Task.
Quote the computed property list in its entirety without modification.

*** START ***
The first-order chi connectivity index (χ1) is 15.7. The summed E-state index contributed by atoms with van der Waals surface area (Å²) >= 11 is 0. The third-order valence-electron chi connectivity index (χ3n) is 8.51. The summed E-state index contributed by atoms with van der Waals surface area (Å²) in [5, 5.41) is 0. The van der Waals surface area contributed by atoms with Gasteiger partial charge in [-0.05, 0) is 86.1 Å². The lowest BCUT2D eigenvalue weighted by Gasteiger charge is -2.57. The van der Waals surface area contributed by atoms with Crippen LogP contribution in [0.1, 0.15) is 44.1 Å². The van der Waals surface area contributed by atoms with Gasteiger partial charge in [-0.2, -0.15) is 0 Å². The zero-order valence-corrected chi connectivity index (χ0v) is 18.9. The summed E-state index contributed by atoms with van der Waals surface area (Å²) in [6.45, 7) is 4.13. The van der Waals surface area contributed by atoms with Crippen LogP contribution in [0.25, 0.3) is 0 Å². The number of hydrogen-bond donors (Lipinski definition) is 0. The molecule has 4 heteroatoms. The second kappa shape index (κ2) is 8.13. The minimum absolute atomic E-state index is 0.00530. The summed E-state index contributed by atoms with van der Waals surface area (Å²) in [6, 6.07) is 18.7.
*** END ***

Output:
The first-order chi connectivity index (χ1) is 15.7. The summed E-state index contributed by atoms with van der Waals surface area (Å²) >= 11 is 0. The third-order valence-electron chi connectivity index (χ3n) is 8.51. The summed E-state index contributed by atoms with van der Waals surface area (Å²) in [5, 5.41) is 0. The van der Waals surface area contributed by atoms with Gasteiger partial charge in [-0.05, 0) is 86.1 Å². The lowest BCUT2D eigenvalue weighted by Gasteiger charge is -2.57. The van der Waals surface area contributed by atoms with Crippen LogP contribution in [0.1, 0.15) is 44.1 Å². The van der Waals surface area contributed by atoms with Gasteiger partial charge in [-0.2, -0.15) is 0 Å². The zero-order valence-corrected chi connectivity index (χ0v) is 18.9. The summed E-state index contributed by atoms with van der Waals surface area (Å²) in [6.45, 7) is 4.13. The van der Waals surface area contributed by atoms with Crippen LogP contribution in [0.25, 0.3) is 0 Å². The number of hydrogen-bond donors (Lipinski definition) is 0. The molecule has 4 heteroatoms. The second kappa shape index (κ2) is 8.13. The minimum absolute atomic E-state index is 0.00530. The summed E-state index contributed by atoms with van der Waals surface area (Å²) in [6, 6.07) is 18.7.